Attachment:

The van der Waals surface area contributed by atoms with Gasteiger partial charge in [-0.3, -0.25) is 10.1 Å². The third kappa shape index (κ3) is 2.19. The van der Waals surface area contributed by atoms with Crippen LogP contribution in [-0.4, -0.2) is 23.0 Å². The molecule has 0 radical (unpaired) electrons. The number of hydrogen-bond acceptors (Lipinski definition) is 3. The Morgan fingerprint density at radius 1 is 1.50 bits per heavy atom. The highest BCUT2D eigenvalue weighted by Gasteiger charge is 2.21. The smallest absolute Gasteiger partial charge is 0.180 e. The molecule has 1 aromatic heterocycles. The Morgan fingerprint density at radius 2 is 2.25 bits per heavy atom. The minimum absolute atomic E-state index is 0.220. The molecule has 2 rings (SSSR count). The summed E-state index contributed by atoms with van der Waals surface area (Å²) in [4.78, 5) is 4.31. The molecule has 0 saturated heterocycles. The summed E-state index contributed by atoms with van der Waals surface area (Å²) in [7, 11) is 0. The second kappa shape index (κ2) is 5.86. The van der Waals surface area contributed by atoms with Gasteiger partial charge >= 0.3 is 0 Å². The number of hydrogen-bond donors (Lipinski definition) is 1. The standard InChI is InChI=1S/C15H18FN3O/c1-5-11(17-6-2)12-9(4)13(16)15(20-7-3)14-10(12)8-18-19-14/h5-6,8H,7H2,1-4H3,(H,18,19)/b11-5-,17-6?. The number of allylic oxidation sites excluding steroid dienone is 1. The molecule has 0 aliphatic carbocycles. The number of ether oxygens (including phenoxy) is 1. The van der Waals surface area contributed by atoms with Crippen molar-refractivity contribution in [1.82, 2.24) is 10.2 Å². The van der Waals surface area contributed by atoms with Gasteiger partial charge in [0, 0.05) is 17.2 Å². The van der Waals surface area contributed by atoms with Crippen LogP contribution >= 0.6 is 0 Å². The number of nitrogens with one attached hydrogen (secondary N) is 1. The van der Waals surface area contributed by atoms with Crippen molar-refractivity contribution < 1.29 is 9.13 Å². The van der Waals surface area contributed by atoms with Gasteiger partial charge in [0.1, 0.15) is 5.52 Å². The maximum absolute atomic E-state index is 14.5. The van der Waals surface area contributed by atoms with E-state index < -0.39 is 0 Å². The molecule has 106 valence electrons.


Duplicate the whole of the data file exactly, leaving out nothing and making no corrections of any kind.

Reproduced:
The van der Waals surface area contributed by atoms with Gasteiger partial charge in [-0.3, -0.25) is 10.1 Å². The third kappa shape index (κ3) is 2.19. The van der Waals surface area contributed by atoms with Crippen LogP contribution in [-0.4, -0.2) is 23.0 Å². The molecule has 0 radical (unpaired) electrons. The number of hydrogen-bond acceptors (Lipinski definition) is 3. The Morgan fingerprint density at radius 1 is 1.50 bits per heavy atom. The highest BCUT2D eigenvalue weighted by Gasteiger charge is 2.21. The smallest absolute Gasteiger partial charge is 0.180 e. The molecule has 1 aromatic heterocycles. The Morgan fingerprint density at radius 2 is 2.25 bits per heavy atom. The minimum absolute atomic E-state index is 0.220. The molecule has 2 rings (SSSR count). The summed E-state index contributed by atoms with van der Waals surface area (Å²) in [4.78, 5) is 4.31. The molecule has 0 saturated heterocycles. The summed E-state index contributed by atoms with van der Waals surface area (Å²) in [7, 11) is 0. The second kappa shape index (κ2) is 5.86. The van der Waals surface area contributed by atoms with Gasteiger partial charge >= 0.3 is 0 Å². The number of hydrogen-bond donors (Lipinski definition) is 1. The standard InChI is InChI=1S/C15H18FN3O/c1-5-11(17-6-2)12-9(4)13(16)15(20-7-3)14-10(12)8-18-19-14/h5-6,8H,7H2,1-4H3,(H,18,19)/b11-5-,17-6?. The number of allylic oxidation sites excluding steroid dienone is 1. The molecule has 0 aliphatic carbocycles. The number of ether oxygens (including phenoxy) is 1. The van der Waals surface area contributed by atoms with Crippen molar-refractivity contribution in [1.82, 2.24) is 10.2 Å². The van der Waals surface area contributed by atoms with Gasteiger partial charge in [0, 0.05) is 17.2 Å². The van der Waals surface area contributed by atoms with Crippen LogP contribution >= 0.6 is 0 Å². The number of nitrogens with one attached hydrogen (secondary N) is 1. The van der Waals surface area contributed by atoms with Crippen molar-refractivity contribution < 1.29 is 9.13 Å². The van der Waals surface area contributed by atoms with Gasteiger partial charge in [0.1, 0.15) is 5.52 Å². The maximum absolute atomic E-state index is 14.5. The van der Waals surface area contributed by atoms with E-state index < -0.39 is 0 Å². The molecule has 106 valence electrons.